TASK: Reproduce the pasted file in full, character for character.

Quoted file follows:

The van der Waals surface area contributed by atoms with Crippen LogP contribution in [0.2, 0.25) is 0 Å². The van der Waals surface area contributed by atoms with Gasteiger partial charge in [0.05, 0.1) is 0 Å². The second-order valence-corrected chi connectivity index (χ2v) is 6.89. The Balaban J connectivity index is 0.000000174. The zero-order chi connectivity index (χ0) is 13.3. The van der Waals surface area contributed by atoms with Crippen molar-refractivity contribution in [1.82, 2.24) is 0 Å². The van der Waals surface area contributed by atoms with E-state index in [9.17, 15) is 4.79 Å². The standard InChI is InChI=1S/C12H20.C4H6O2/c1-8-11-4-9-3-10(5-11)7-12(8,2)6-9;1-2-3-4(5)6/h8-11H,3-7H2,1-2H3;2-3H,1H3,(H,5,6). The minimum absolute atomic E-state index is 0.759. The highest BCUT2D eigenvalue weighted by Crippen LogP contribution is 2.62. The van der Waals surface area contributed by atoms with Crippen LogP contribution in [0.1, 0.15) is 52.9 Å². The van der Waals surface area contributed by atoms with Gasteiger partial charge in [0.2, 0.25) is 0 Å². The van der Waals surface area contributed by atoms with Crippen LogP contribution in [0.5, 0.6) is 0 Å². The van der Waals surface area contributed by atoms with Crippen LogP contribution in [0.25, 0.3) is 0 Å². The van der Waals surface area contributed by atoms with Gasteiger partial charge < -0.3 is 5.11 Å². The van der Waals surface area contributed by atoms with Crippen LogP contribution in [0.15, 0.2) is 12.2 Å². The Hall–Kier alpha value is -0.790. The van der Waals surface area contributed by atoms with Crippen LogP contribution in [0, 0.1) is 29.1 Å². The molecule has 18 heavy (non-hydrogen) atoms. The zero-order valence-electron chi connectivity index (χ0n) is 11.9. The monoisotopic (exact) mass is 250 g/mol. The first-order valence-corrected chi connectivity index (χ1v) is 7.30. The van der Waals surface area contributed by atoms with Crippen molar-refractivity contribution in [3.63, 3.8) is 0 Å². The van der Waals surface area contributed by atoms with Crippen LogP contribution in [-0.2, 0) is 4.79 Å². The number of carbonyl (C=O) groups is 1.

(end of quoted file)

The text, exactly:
The van der Waals surface area contributed by atoms with Crippen LogP contribution in [0.2, 0.25) is 0 Å². The van der Waals surface area contributed by atoms with Gasteiger partial charge in [0.05, 0.1) is 0 Å². The second-order valence-corrected chi connectivity index (χ2v) is 6.89. The Balaban J connectivity index is 0.000000174. The zero-order chi connectivity index (χ0) is 13.3. The van der Waals surface area contributed by atoms with Crippen molar-refractivity contribution in [1.82, 2.24) is 0 Å². The van der Waals surface area contributed by atoms with E-state index in [9.17, 15) is 4.79 Å². The standard InChI is InChI=1S/C12H20.C4H6O2/c1-8-11-4-9-3-10(5-11)7-12(8,2)6-9;1-2-3-4(5)6/h8-11H,3-7H2,1-2H3;2-3H,1H3,(H,5,6). The minimum absolute atomic E-state index is 0.759. The highest BCUT2D eigenvalue weighted by Crippen LogP contribution is 2.62. The van der Waals surface area contributed by atoms with Crippen LogP contribution in [0.1, 0.15) is 52.9 Å². The van der Waals surface area contributed by atoms with Gasteiger partial charge in [0.2, 0.25) is 0 Å². The van der Waals surface area contributed by atoms with Crippen LogP contribution in [0.5, 0.6) is 0 Å². The van der Waals surface area contributed by atoms with Crippen LogP contribution in [0.25, 0.3) is 0 Å². The van der Waals surface area contributed by atoms with Gasteiger partial charge < -0.3 is 5.11 Å². The van der Waals surface area contributed by atoms with Crippen LogP contribution in [0.15, 0.2) is 12.2 Å². The Hall–Kier alpha value is -0.790. The van der Waals surface area contributed by atoms with Crippen LogP contribution in [0, 0.1) is 29.1 Å². The molecule has 18 heavy (non-hydrogen) atoms. The zero-order valence-electron chi connectivity index (χ0n) is 11.9. The monoisotopic (exact) mass is 250 g/mol. The first-order valence-corrected chi connectivity index (χ1v) is 7.30. The van der Waals surface area contributed by atoms with Crippen molar-refractivity contribution in [3.63, 3.8) is 0 Å². The van der Waals surface area contributed by atoms with Crippen LogP contribution in [-0.2, 0) is 4.79 Å². The number of carbonyl (C=O) groups is 1.